Beyond Targets: Spotlight on the Saskatchewan River Delta
WWF-Canada’s Beyond Targets report proposes a new model for protected and conserved area establishment in Canada — one that prioritizes the advancement of Indigenous Protected and Conserved Areas (IPCAs) and Indigenous rights and title, as well as areas that support nature-based solutions for both biodiversity and climate.
In it, we spotlight four IPCAs, including the Saskatchewan River Delta (Kitaskīnaw), a 9,706 square kilometre inland water delta, the largest in North America.
It is a collection of wetlands, lakes, river channels and forests that provides vital habitat for wildlife, and stores more than 949 Mt C in its plant biomass and soils up to one meter in depth. The delta has supported Indigenous peoples for more than 7,000 years, but continued habitat degradation and biodiversity loss has affected the community’s way of life.
Spotlight on Seal River Watershed Indigenous Protected and Conserved Area
Spotlight on Thaidene Nëné Indigenous Protected and Conserved Area
Spotlight on Aviqtuuq Indigenous Protected and Conserved Area
In June 2021, the Cumberland House Cree Nation declared formal protection for the Kitaskīnaw under Canadian Indigenous law. Below, Nadina Gardiner from Cumberland House Cree Nation shares her perspective on this important area. As told to Emily Henderson.
“My name is Nadina Gardiner, I am a member of the Cumberland House Cree Nation and advocate for the Saskatchewan River Delta. Cumberland House was established as a community by the Hudson’s Bay Company because of the richness of the land and the fur trade. We were trappers and fishermen and our people moved with the seasons throughout our territory.
Cumberland House sits in the Saskatchewan River Delta, which is the largest inland delta in North America, and it’s the third largest in the world, at 10,000 square kilometres. In June of 2021, Cumberland House declared the Delta to be under the protection of Indigenous law and under our jurisdiction as a Cree Nation. This way, when the protection under federal and provincial laws and processes fail, we still maintain jurisdiction over this traditional territory — we’ve taken that upon ourselves to protect this area.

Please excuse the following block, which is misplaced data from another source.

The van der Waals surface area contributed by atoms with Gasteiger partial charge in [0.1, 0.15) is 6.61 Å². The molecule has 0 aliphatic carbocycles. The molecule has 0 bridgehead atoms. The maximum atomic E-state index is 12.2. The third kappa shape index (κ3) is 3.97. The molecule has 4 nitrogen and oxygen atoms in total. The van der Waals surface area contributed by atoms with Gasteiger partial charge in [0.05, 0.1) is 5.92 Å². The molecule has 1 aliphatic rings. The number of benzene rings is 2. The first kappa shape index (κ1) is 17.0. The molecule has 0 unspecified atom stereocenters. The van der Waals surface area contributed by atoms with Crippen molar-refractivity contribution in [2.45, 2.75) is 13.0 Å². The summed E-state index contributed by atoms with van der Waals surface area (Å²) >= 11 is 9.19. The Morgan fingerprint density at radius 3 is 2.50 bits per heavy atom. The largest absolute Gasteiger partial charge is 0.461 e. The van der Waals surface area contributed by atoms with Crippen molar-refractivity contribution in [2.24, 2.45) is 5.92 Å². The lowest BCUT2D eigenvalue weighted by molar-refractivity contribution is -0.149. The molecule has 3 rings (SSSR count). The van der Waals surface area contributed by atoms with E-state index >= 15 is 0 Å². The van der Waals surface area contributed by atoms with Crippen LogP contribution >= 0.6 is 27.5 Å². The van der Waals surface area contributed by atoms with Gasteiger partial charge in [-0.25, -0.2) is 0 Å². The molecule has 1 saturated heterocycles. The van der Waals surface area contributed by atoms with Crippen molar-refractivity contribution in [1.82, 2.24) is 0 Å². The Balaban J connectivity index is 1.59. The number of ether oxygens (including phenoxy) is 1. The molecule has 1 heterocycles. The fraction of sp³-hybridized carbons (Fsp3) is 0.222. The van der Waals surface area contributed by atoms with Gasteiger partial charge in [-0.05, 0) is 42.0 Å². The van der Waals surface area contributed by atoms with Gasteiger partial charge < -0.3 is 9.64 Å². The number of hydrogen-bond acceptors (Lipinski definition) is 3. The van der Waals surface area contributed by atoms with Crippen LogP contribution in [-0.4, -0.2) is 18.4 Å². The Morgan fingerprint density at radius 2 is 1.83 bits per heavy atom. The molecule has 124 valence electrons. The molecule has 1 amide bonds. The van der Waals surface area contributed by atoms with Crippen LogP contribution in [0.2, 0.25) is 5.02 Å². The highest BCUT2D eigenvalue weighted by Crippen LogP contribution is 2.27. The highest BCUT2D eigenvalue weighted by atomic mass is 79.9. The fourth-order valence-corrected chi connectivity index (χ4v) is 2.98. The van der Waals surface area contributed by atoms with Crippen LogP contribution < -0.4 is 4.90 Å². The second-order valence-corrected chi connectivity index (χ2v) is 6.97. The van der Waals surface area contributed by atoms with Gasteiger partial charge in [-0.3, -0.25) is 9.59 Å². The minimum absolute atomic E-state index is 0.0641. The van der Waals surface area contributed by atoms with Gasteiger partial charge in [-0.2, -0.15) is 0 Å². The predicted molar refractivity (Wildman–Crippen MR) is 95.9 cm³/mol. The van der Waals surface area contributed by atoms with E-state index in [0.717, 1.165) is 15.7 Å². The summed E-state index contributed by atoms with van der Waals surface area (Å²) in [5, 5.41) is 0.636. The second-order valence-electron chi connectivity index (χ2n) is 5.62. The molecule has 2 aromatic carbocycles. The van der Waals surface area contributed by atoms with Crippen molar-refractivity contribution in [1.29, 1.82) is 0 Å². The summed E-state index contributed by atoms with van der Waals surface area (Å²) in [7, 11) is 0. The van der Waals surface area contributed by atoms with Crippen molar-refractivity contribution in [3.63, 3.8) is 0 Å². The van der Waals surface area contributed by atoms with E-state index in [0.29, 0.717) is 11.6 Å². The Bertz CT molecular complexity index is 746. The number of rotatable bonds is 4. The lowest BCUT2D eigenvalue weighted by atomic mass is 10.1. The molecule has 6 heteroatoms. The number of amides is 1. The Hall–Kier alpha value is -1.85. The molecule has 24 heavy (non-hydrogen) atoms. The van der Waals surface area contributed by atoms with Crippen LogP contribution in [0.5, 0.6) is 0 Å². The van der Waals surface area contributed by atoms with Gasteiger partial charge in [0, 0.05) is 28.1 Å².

Right now, our Delta is dying and some people think it’s because we need water, but it’s not just water that we need, it’s the type of water that we need and when we need the water. There’s been such a change in flow as the Saskatchewan River has been dammed upstream at multiple points. When you reverse or completely change the flow of a river, you’re not just changing the flow of that river, you’re changing the flow of all the animals and all the species and everything the river supports.
We have been sounding the alarm about the Delta for years, since long before my time. There’s people and Elders before me who have tried to get the word out. Do you know what the Florida Everglades are? I do. Everybody knows that from all corners of the world, and there’s protection for them. But nobody knows about the Saskatchewan River Delta. We need to realize what we have right here.
This is such a significant area for nesting and migration for waterfowl, some of which travel all the way to South America. This doesn’t just affect us, it affects everybody in this country and beyond. Even if you just consider the amount of carbon that these wetlands capture, you would see why it was so important to keep it healthy and to maintain, restore and rejuvenate it, so it becomes an area of carbon capture instead of release. This goes beyond just our community — we need everyone to see this important ecosystem.
I think that people are seeing that distinct connection between our culture and the land, and how those two go hand in hand. Everything is connected. In the past 10 or 15 years, I have noticed that our voices are getting stronger as we have continued educating ourselves more about our rights as Indigenous peoples.
We talk a lot about reconciliation in this country, and I think it’s within ourselves to reconcile with what has happened and move forward and do something about it. Social media and technology play a big part in that, and that’s where we see what’s going on in other First Nation communities. I think even just seeing that empowers us to see how others are protecting their lands. It’s catching fire all over.”